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selective execution of the policy.” Id. In fact, nowhere in the email does Karp tell anyone to keep the policy or its implementation “quiet.” JA20775(MTX314). Rather, Karp stated his preference to answer questions regarding the proposed policy face-toface, and expressed his desire that any email questions be brief and narrowly distributed. Id. 3. Rambus Did Not Selectively Execute Its Policy.

Micron does not dispute that the District Court’s finding of selective execution is erroneously premised primarily on evidence concerning the preservation of documents. RambusBr. 34-35. Micron argues that the court was free to “reject[] Karp’s self-serving testimony” that his instruction to employees to “look for things to keep” was intended to ensure that employees did not make tough decisions about what was important. MicronBr. 33. But even so, nothing about the instruction suggests that employees were told to selectively destroy potentially harmful documents. Micron cites no testimony that employees understood “look for things to keep” to mean “preserve only favorable documents and destroy everything else,” notwithstanding the content-neutral categories identified in the policy. Micron points to a lone employee’s testimony that in the July 1998 rollout meeting, Karp noted that it “would not be a ‘good idea’ to ‘keep stuff around.’” MicronBr. 34 n.4. But this is a

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perfectly legitimate reason for adopting a document-retention policy, and it casts no doubt on the facially neutral and industry-standard categories identified in the policy.2 Johnson’s advice to Karp regarding this presentation was not based on concerns about selective destruction. MicronBr. 34. Johnson testified that he objected to Karp’s instruction not because Rambus would retain favorable evidence and destroy unfavorable evidence, but because employees would “keep all sorts of junk,” like “pictures, [or] memos that don’t relate to anything” instead of “looking for things to get rid of.” JA18711(Tr.1539-40).3 That is not “advantage-seeking conduct.” JA33(Op.24). With no evidence that Rambus designed or rolled out a selective policy, Micron is left pressing the District Court’s finding that Karp “‘went through great lengths’ to preserve a single back-up tape.” MicronBr. 34. Micron does not dispute, however, that preserving that tape was entirely consistent with Rambus’s document-retention policy. RambusBr. 35. Moreover, the retrieval of that tape was triggered by inadvertence, after opening a computer file caused unintended changes. JA18403(Tr.264); JA18454(Tr.420-21); JA18464(Tr.485-87). There is no evidence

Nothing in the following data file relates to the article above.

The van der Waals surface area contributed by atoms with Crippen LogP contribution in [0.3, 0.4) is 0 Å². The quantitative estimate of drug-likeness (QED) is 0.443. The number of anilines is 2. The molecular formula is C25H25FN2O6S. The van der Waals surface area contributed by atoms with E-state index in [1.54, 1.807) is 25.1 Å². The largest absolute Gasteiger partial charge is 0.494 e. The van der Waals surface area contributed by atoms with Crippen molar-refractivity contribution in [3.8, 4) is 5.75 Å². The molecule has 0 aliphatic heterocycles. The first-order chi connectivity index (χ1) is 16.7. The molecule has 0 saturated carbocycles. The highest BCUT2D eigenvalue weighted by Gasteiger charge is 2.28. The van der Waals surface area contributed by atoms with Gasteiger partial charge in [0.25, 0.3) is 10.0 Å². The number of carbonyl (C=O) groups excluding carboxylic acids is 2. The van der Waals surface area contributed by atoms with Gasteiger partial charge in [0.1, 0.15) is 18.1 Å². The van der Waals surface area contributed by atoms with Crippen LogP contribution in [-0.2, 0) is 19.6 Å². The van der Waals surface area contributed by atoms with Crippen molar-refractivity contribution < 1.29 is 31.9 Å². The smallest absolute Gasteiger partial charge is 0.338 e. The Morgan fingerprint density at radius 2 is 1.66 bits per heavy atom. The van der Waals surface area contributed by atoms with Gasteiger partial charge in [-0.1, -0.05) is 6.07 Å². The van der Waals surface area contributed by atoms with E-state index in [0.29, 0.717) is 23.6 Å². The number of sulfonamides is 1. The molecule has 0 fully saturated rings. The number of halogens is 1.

Micron repeats the District Court’s statement regarding an email from 2001, MicronBr. 34 n.5, but the email complains about preservation of a document and does not show selective destruction in 1999. RambusBr. 35. This testimony also confirms that, contrary to Micron’s assertion, MicronBr. 34, Johnson reviewed Karp’s presentation slides. JA18711(Tr.1539) (“I saw his slides and I saw th[e] … expression look for things to keep”). 11
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that Rambus systematically examined the contents of its backup tapes to identify and segregate favorable information to retain. 4. Rambus’s Alleged Litigation Misconduct Has No Bearing On Whether Rambus Intentionally Destroyed Harmful Documents.

Micron spends four pages describing the District Court’s finding of litigation misconduct. MicronBr. 37-41. But Micron cannot show that any of this alleged conduct concealed the existence of Rambus’s document-retention policy. Micron nowhere disputes that Rambus’s 30(b)(6) deponents accurately testified about the core issue for which they were designated to testify—whether Rambus destroyed documents pursuant to a document-retention policy. JA19014-17(Tr.170-73); JA18564(Tr.962); JA18624(Tr.1159); JA18644(Tr.1290-91). Nor does Micron dispute that the deponents who gave this long-since-corrected testimony lacked personal knowledge of the issues, were not Rambus employees during the relevant time period, and understood the questions were outside the scope of the deposition notices. RambusBr. 37. Micron describes the District Court’s findings that Crisp and Tate testified inaccurately, MicronBr. 39, but nowhere refutes Rambus’s showing that these statements were, in fact, accurate. RambusBr. 37 n.4. Nor does Micron explain how testimony regarding Rambus’s patent strategy several years before Rambus adopted its document-retention policy in 1998 has any bearing on that policy or its implementation in 1999. Similarly, Micron offers no explanation for how Rambus’s 12